CAMBRIDGE – In the new financial order being put in place by regulators around the world, reform of credit rating agencies should be a key element. Credit rating agencies, which play an important role in modern capital markets, completely failed in the years preceding the financial crisis. What is needed is an effective mechanism for rating the raters.
There is widespread recognition that rating agencies have let down investors. Many financial products related to real estate lending that Standard & Poor, Moody’s, and Fitch rated as safe in the boom years turned out to be lethally dangerous. And the problem isn’t limited to such financial products: with issuers of other debt securities choosing and compensating the firms that rate them, the agencies still have strong incentives to reciprocate with good ratings.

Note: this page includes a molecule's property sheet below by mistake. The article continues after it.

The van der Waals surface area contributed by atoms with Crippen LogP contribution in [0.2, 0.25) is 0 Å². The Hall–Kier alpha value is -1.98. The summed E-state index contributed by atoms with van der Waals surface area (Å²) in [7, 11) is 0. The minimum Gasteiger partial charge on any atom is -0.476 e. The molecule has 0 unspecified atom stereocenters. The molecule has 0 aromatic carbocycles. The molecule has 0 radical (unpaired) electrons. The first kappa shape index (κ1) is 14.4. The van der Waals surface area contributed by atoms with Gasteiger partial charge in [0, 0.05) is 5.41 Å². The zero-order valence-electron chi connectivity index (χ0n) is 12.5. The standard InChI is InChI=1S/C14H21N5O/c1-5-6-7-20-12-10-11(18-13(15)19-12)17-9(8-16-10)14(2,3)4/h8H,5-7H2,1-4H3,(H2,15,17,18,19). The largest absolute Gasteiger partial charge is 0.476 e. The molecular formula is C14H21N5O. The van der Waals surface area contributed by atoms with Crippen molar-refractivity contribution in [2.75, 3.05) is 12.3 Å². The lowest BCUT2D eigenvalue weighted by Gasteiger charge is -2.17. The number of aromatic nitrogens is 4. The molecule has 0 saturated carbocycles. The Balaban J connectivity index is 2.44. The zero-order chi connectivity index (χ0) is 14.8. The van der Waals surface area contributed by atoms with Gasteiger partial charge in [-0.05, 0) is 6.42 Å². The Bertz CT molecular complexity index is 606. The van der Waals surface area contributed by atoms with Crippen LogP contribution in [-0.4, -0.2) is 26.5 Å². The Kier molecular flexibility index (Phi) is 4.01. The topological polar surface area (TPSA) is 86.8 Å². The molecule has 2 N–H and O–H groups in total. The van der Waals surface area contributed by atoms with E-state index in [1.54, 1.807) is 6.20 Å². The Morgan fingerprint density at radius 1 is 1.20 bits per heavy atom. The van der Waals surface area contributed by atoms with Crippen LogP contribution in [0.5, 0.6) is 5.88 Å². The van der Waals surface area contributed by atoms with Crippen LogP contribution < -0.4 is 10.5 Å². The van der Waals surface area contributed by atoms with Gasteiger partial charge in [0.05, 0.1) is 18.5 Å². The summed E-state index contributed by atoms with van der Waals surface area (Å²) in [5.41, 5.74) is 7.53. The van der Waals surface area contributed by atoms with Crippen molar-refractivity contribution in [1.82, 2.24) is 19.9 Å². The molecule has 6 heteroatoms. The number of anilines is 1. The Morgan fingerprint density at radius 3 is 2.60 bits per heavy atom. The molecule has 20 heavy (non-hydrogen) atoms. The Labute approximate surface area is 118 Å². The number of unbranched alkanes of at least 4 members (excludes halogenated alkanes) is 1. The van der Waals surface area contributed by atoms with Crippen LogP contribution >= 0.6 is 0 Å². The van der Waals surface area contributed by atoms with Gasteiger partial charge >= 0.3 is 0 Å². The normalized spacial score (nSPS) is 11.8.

What should be done? One proposed approach would reduce the significance of the raters’ opinions. In many cases, the importance of ratings comes partly from legal requirements that oblige or encourage institutional investors and investment vehicles to maintain portfolios of assets that have received sufficiently high grades from the recognized agencies.
Disappointment about the raters’ performance, and skepticism about the effectiveness of regulation, has led to calls to eliminate any regulatory reliance on ratings. If ratings are not backed by the force of law, so the argument goes, regulators need not worry about rating quality and can leave the monitoring of raters to the market.